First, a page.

Next month heralds the long-awaited launch of the English National Football Museum in Manchester. Opening on 6th July 2012, the Museum describes itself as a “world-class cultural attraction” in the perfect location, with football already bringing thousands of visitors to the city each year and being “very much part of Manchester’s DNA”.

    There will be plenty for current football fans to admire, from the shirt that referee Howard Webb wore in the 2010 World Cup final, to recent photographs in Stuart Roy Clarke’s Homes of Football exhibition. But it is the varied historical collections and extensive archive that give this Museum its significance. Amongst these are the collections of the UEFA Library, the Football Association, the Football League, the Littlewood Pools and the FIFA Collection. The last is apparently the finest single collection of football memorabilia, assembled by the late journalist and football fan, Harry Langton (1929-2000). There are also trophies, medals, caps and other memorabilia from two of the founders of the Football League, Bolton Wanderers and Preston North End.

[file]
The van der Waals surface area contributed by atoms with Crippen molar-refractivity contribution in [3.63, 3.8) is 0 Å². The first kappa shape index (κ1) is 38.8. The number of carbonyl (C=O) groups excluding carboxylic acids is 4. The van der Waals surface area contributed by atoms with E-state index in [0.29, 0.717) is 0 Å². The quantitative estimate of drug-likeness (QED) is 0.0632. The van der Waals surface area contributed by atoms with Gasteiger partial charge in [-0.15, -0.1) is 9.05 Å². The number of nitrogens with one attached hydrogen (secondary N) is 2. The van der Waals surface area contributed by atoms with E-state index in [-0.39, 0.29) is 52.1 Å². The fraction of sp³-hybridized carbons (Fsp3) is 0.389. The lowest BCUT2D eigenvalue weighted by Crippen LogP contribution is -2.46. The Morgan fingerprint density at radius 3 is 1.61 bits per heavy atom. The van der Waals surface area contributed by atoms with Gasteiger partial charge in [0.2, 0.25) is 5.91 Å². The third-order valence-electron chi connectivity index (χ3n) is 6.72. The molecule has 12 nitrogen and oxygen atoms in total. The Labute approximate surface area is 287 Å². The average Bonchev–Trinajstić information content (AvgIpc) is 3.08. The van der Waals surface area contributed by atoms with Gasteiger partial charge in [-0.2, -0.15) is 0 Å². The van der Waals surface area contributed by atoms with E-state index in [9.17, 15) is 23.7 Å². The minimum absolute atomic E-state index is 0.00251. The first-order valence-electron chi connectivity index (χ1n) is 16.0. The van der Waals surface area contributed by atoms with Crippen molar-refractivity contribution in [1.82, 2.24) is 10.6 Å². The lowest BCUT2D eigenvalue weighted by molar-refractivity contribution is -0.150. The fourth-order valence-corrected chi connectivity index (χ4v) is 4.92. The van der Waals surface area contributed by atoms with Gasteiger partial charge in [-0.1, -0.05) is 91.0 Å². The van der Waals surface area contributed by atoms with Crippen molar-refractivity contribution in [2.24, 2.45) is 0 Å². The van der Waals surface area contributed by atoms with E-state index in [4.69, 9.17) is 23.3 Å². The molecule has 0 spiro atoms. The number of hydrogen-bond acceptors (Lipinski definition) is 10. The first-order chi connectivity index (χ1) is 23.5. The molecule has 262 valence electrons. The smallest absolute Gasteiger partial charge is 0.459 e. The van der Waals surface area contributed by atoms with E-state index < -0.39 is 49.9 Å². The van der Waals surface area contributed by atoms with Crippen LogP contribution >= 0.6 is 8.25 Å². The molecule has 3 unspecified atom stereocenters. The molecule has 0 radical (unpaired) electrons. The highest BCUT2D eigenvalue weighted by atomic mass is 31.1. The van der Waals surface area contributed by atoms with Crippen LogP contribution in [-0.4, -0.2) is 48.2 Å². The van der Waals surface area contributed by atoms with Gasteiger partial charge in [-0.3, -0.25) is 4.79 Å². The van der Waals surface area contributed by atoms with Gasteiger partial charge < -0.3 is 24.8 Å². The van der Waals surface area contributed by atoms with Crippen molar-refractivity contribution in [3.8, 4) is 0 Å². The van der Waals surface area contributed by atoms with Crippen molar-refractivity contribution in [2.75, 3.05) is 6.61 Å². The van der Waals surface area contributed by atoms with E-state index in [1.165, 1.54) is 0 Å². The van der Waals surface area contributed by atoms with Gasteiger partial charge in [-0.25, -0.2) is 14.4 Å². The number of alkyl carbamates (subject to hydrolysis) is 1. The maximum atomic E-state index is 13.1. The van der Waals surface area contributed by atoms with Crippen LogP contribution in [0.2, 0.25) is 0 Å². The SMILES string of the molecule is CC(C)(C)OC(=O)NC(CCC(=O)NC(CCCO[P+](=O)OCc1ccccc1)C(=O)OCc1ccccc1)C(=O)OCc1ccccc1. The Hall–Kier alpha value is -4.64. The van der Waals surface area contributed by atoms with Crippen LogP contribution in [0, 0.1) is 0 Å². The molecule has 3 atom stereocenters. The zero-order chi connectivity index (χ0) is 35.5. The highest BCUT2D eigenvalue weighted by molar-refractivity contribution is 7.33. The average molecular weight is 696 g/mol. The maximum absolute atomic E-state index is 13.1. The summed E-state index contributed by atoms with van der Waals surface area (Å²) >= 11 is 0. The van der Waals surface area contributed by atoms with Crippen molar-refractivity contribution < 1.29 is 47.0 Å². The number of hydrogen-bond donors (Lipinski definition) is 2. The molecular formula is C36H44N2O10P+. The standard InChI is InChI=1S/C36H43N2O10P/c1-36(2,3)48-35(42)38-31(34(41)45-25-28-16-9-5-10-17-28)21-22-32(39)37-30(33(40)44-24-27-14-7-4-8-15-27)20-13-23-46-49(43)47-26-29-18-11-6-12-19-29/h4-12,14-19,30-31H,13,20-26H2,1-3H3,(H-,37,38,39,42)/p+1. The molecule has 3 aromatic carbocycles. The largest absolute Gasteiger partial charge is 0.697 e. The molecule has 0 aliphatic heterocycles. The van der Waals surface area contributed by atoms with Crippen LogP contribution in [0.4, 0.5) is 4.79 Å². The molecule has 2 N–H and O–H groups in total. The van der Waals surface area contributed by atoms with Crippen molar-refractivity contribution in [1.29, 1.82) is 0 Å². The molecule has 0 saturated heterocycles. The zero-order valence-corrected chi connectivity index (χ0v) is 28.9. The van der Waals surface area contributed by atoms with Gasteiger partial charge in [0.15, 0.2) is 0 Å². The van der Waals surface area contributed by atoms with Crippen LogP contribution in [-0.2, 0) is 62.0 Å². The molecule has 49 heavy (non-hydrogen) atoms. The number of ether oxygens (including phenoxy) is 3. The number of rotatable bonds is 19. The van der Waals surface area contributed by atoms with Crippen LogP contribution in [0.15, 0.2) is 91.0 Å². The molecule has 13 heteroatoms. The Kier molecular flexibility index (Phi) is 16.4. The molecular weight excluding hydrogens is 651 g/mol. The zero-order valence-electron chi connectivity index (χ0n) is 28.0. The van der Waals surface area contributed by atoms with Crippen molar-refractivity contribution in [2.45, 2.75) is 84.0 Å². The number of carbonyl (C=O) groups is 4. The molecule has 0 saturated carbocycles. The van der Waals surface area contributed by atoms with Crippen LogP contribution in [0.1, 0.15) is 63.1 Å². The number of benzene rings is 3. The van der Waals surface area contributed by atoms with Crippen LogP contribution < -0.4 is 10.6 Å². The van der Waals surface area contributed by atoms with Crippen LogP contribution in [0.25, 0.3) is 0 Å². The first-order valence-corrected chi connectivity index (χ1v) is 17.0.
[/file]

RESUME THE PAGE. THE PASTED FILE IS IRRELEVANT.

Perhaps the most interesting items for social and family historians are those of the People’s Collection. Comprised of over 6000 objects and ephemera donated by members of the public, the collection features magazines, trophies, player contracts, programmes, song sheets, cigarette cards, scarves, autograph books and tickets. The Museum welcomes enquiries from family historians and has a dedicated web page for genealogy research: http://www.nationalfootballmuseum.com/collections/family-history/ I was particularly excited to note that the Museum is digitising some of the FA and Football League records in their collections and look forward to hearing more on this over the next year.